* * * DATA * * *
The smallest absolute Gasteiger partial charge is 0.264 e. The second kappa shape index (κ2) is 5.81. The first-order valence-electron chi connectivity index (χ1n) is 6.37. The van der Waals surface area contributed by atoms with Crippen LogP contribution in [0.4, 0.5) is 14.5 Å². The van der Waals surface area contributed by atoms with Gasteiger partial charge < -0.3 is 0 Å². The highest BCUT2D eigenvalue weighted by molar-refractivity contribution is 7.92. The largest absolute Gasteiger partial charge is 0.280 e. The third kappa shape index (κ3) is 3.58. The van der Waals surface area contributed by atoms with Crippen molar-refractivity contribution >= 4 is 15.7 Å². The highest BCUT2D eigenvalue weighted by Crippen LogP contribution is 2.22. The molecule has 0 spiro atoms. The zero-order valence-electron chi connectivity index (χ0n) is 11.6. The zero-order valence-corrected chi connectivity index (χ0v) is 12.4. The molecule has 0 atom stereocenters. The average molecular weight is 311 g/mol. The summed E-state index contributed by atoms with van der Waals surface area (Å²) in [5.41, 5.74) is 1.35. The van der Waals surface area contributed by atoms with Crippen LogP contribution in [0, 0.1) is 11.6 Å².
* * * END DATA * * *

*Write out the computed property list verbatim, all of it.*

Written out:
The smallest absolute Gasteiger partial charge is 0.264 e. The second kappa shape index (κ2) is 5.81. The first-order valence-electron chi connectivity index (χ1n) is 6.37. The van der Waals surface area contributed by atoms with Crippen LogP contribution in [0.4, 0.5) is 14.5 Å². The van der Waals surface area contributed by atoms with Gasteiger partial charge < -0.3 is 0 Å². The highest BCUT2D eigenvalue weighted by molar-refractivity contribution is 7.92. The largest absolute Gasteiger partial charge is 0.280 e. The third kappa shape index (κ3) is 3.58. The van der Waals surface area contributed by atoms with Crippen molar-refractivity contribution >= 4 is 15.7 Å². The highest BCUT2D eigenvalue weighted by Crippen LogP contribution is 2.22. The molecule has 0 spiro atoms. The zero-order valence-electron chi connectivity index (χ0n) is 11.6. The zero-order valence-corrected chi connectivity index (χ0v) is 12.4. The molecule has 0 atom stereocenters. The average molecular weight is 311 g/mol. The summed E-state index contributed by atoms with van der Waals surface area (Å²) in [5.41, 5.74) is 1.35. The van der Waals surface area contributed by atoms with Crippen LogP contribution in [0, 0.1) is 11.6 Å².